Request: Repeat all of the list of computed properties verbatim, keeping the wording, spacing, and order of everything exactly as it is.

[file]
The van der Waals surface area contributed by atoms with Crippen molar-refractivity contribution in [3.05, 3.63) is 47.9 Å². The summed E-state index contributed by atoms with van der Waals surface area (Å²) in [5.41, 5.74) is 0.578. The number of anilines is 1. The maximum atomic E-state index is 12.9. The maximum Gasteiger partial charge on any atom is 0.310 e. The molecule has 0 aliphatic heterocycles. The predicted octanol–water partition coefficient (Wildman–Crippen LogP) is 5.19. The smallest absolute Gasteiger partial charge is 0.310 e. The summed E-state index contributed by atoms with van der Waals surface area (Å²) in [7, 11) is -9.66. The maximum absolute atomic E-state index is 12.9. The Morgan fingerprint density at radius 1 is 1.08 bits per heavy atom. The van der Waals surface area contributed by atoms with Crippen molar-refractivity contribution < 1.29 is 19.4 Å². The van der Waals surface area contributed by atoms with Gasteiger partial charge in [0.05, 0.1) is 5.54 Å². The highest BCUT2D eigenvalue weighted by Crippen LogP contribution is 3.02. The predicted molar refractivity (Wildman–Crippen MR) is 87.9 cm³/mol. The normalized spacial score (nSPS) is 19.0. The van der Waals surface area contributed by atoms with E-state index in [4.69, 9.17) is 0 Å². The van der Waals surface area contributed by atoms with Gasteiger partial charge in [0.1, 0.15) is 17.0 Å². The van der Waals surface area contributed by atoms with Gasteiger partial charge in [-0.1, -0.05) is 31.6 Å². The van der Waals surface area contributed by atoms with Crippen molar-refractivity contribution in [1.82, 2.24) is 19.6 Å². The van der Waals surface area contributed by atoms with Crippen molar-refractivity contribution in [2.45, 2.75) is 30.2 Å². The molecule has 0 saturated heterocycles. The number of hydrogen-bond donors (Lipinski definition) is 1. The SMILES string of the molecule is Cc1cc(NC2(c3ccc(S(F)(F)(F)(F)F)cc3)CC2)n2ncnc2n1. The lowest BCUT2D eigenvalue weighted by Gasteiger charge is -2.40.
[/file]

The van der Waals surface area contributed by atoms with Crippen molar-refractivity contribution in [3.05, 3.63) is 47.9 Å². The summed E-state index contributed by atoms with van der Waals surface area (Å²) in [5.41, 5.74) is 0.578. The number of anilines is 1. The maximum atomic E-state index is 12.9. The maximum Gasteiger partial charge on any atom is 0.310 e. The molecule has 0 aliphatic heterocycles. The predicted octanol–water partition coefficient (Wildman–Crippen LogP) is 5.19. The smallest absolute Gasteiger partial charge is 0.310 e. The summed E-state index contributed by atoms with van der Waals surface area (Å²) in [7, 11) is -9.66. The maximum absolute atomic E-state index is 12.9. The Morgan fingerprint density at radius 1 is 1.08 bits per heavy atom. The van der Waals surface area contributed by atoms with Crippen molar-refractivity contribution < 1.29 is 19.4 Å². The van der Waals surface area contributed by atoms with Gasteiger partial charge in [0.05, 0.1) is 5.54 Å². The highest BCUT2D eigenvalue weighted by Crippen LogP contribution is 3.02. The predicted molar refractivity (Wildman–Crippen MR) is 87.9 cm³/mol. The normalized spacial score (nSPS) is 19.0. The van der Waals surface area contributed by atoms with E-state index in [4.69, 9.17) is 0 Å². The van der Waals surface area contributed by atoms with Gasteiger partial charge in [0.1, 0.15) is 17.0 Å². The van der Waals surface area contributed by atoms with Gasteiger partial charge in [-0.1, -0.05) is 31.6 Å². The van der Waals surface area contributed by atoms with Crippen molar-refractivity contribution in [1.82, 2.24) is 19.6 Å². The van der Waals surface area contributed by atoms with Crippen molar-refractivity contribution in [2.45, 2.75) is 30.2 Å². The molecule has 0 saturated heterocycles. The number of hydrogen-bond donors (Lipinski definition) is 1. The SMILES string of the molecule is Cc1cc(NC2(c3ccc(S(F)(F)(F)(F)F)cc3)CC2)n2ncnc2n1. The lowest BCUT2D eigenvalue weighted by Gasteiger charge is -2.40.